Your Other 8 Hours: A Revolutionary New Way to Learn
Wednesday, February 2, 2011
 
By Robert Pagliarini, 
Tribune Media Services
 
One of the best ways to make incremental progress during your other eight hours is to learn. There are all sorts of newfangled websites that can teach you a thing or two -- some with nifty videos and others with PowerPoint presentations. Call me old school, but I think one of the easiest and most economical ways to learn is by reading a book.
 
But I discovered something over the weekend that's better than a bookstore and even better (gasp!) than Amazon.com. Stick with me because I'm going to introduce you to new terms and concepts that you won't be familiar with. It might take some time to digest what I'm explaining, but hang in there -- it will be well worth it.
 
A friend of mine told me about a place not far from my house that seemed too good to be true. Even after confirming it wasn't April 1st, I was still unconvinced. Always up for a challenge, I thought I'd run my own MythBusters experiment. So I buckled my three year-old daughter into her car seat and we set our sights on this mythical place.
 
About ten minutes later we arrived at a peculiar looking building. We parked and set off on foot. We reached the entrance and I started to have second thoughts. "Is this safe for a three-year-old? Is this some kind of trap?" My fearless daughter grabbed my hand and said, "Come on Daddy" as we crossed the entrance.
 
I smelled something. Something strangely familiar and comforting. And then I saw it. It was breathtaking. Row after row after row of books. They had every book I could want. And not just books but DVDs, magazines, newspapers, music CDs and even (pinch me if I'm dreaming) audio books.
 
The story gets better. Much better. After filling my hands with books for my daughter and me, we went to buy them. The price tags were a little confusing, so I asked the checkout person what the deal was. He told me it was some new decimal pricing system or something. I didn't understand much of what he said, but I had already decided I wanted the books so I threw down my credit card. "Fill this out," he remarked and handed me some sort of membership club form. "Is this like a Costco card," I asked. "Yes, something like that, Sir."
 
He handed me a membership card and then told me to enjoy my books. "How much do I owe you?" I asked. "Nothing, just return them by July 5th," he shot back. I drove home in a daze. Questions raced through my mind. I decided to do some research. I Googled "L-i-b-r-a-r-y" and got a few hits. The sites made it seem like these "libraries" are all over the place, but if there's one thing I've learned, you can't trust everything you read on the Internet.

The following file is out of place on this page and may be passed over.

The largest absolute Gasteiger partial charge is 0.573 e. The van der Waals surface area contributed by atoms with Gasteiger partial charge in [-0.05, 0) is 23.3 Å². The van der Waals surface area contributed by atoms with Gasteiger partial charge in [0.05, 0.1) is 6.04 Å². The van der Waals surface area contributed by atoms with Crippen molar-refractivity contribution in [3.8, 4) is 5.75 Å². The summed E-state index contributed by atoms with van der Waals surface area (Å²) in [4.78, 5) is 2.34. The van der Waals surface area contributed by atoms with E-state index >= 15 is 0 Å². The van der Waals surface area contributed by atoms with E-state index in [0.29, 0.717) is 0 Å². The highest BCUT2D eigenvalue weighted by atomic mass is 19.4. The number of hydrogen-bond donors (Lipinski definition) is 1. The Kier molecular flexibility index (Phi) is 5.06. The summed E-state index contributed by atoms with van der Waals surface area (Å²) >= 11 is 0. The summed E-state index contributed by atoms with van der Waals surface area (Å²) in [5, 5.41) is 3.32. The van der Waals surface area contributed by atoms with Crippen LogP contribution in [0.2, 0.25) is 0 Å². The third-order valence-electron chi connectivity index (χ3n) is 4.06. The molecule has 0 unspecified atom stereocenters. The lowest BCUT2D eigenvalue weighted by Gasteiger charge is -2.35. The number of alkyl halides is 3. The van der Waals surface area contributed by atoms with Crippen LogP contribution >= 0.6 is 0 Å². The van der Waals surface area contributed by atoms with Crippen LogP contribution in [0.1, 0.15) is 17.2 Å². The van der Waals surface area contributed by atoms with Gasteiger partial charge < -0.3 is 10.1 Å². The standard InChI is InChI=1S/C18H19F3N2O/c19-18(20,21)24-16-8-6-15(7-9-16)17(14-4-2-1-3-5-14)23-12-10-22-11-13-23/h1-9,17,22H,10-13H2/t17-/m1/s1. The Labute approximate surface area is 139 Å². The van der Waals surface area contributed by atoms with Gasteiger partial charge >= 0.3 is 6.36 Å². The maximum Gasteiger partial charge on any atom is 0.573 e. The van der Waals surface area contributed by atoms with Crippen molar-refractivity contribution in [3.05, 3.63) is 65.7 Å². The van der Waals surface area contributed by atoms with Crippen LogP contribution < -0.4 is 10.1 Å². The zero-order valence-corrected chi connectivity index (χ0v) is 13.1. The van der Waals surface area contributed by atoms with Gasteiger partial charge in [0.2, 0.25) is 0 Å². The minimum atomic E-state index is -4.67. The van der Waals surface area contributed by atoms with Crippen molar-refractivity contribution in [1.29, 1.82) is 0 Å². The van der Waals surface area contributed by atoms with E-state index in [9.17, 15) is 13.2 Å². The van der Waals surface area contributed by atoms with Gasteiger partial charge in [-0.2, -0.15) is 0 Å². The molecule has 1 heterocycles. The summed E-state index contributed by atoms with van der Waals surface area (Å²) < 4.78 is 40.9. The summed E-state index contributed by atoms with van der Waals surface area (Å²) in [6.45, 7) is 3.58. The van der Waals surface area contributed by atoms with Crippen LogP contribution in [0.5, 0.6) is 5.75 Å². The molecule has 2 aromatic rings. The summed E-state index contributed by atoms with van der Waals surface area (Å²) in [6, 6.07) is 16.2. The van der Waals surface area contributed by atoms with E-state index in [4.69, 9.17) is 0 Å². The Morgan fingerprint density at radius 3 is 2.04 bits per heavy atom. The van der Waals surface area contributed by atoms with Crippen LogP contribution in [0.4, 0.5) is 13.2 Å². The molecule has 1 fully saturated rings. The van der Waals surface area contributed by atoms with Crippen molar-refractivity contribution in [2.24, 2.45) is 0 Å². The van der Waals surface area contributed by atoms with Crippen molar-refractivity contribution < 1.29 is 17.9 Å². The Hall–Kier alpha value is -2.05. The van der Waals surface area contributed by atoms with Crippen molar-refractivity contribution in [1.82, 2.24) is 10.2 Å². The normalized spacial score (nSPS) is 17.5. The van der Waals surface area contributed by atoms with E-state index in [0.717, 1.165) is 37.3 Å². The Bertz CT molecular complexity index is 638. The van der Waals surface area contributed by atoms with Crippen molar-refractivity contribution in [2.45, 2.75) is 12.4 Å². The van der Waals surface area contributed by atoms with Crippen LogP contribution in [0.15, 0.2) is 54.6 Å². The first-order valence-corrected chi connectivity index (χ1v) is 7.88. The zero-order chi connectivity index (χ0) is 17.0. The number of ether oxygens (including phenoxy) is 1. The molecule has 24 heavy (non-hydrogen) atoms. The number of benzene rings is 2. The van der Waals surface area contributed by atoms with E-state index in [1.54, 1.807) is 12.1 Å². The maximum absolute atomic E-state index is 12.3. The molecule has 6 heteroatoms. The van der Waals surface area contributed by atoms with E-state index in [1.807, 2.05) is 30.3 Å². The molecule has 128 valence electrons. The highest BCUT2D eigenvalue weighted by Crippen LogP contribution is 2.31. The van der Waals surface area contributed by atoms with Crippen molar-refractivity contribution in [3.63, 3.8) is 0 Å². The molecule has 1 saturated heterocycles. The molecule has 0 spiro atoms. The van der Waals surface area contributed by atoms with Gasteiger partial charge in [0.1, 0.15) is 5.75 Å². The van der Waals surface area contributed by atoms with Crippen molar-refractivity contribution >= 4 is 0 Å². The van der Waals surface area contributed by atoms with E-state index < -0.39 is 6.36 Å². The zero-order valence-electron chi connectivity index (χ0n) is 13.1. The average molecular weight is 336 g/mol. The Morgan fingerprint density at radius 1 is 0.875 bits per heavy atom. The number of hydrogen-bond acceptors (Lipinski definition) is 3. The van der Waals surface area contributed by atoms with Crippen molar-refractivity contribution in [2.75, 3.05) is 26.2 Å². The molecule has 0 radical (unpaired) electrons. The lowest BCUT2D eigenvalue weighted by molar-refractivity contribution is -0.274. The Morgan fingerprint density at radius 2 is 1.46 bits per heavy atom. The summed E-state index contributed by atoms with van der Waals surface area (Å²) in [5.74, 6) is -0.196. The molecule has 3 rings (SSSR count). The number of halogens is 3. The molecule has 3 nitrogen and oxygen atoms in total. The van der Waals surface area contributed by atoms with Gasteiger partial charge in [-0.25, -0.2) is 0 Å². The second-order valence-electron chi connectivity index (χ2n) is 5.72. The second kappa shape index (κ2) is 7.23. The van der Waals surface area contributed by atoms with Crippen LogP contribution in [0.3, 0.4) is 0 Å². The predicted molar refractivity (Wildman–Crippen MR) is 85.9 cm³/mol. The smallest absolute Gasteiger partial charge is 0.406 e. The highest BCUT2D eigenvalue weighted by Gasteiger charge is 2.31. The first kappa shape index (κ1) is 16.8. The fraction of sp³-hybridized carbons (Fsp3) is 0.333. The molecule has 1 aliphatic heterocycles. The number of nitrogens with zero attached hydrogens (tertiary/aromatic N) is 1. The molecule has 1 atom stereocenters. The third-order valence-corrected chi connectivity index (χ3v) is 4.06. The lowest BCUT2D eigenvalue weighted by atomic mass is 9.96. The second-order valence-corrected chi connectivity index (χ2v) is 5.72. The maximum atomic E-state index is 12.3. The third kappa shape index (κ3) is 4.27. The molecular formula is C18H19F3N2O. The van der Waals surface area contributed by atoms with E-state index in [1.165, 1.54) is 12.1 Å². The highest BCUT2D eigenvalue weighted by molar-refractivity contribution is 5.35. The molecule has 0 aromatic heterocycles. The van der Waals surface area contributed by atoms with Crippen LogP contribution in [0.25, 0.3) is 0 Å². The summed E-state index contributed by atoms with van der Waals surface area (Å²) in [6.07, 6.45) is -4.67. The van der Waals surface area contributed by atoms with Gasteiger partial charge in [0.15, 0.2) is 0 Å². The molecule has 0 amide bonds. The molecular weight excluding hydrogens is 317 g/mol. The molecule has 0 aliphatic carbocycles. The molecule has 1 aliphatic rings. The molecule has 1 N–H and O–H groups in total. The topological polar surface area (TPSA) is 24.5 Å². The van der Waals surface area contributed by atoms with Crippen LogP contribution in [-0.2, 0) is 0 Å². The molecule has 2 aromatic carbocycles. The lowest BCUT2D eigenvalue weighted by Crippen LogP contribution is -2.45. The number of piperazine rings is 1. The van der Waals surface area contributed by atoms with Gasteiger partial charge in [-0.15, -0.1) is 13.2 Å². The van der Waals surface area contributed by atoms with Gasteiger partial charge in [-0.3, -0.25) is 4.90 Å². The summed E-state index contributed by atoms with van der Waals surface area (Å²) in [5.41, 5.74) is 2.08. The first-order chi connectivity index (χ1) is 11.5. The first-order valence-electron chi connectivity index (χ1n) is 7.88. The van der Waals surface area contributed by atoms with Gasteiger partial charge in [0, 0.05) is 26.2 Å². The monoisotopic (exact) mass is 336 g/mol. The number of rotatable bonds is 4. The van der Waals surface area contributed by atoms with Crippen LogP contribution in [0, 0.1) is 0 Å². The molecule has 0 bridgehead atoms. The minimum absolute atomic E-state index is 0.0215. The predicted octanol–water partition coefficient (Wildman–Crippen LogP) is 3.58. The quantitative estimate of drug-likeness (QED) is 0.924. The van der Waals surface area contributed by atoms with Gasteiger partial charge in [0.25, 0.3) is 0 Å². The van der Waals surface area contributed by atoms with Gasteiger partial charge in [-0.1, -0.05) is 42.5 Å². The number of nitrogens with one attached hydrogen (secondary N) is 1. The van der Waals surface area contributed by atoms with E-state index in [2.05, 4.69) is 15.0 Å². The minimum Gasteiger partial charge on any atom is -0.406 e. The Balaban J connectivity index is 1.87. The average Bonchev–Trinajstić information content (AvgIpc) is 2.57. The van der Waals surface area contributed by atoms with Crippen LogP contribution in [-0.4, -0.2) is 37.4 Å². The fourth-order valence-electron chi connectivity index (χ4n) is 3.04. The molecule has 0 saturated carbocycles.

All I know is that I'm never leaving home without my library card again. It is an amazing place with tons of free information. I can "check out" (that's their clever term for renting) books, audiobooks, CDs, movies, everything! My guess is that Netflix will sue them for some kind of patent infringement on the whole renting thing, but, until then, I'm loving libraries and you should find out if you have a library in your town. You can even find the nearest library that carries a specific book, CD or DVD.
 
Think about it. For $10 or $20, you can learn from an expert. You can read the latest trends and learn the newest theories. An expert may charge $300+ an hour or $10,000 for a keynote address, but you can learn so much more by reading their book for free from a library. That's time well spent.
 
Robert Pagliarini is a CBS MoneyWatch columnist and the author of "The Other 8 Hours: Maximize Your Free Time to Create New Wealth & Purpose" and the national best-seller "The Six Day Financial Makeover." Visit YourOther8Hours.com.
 

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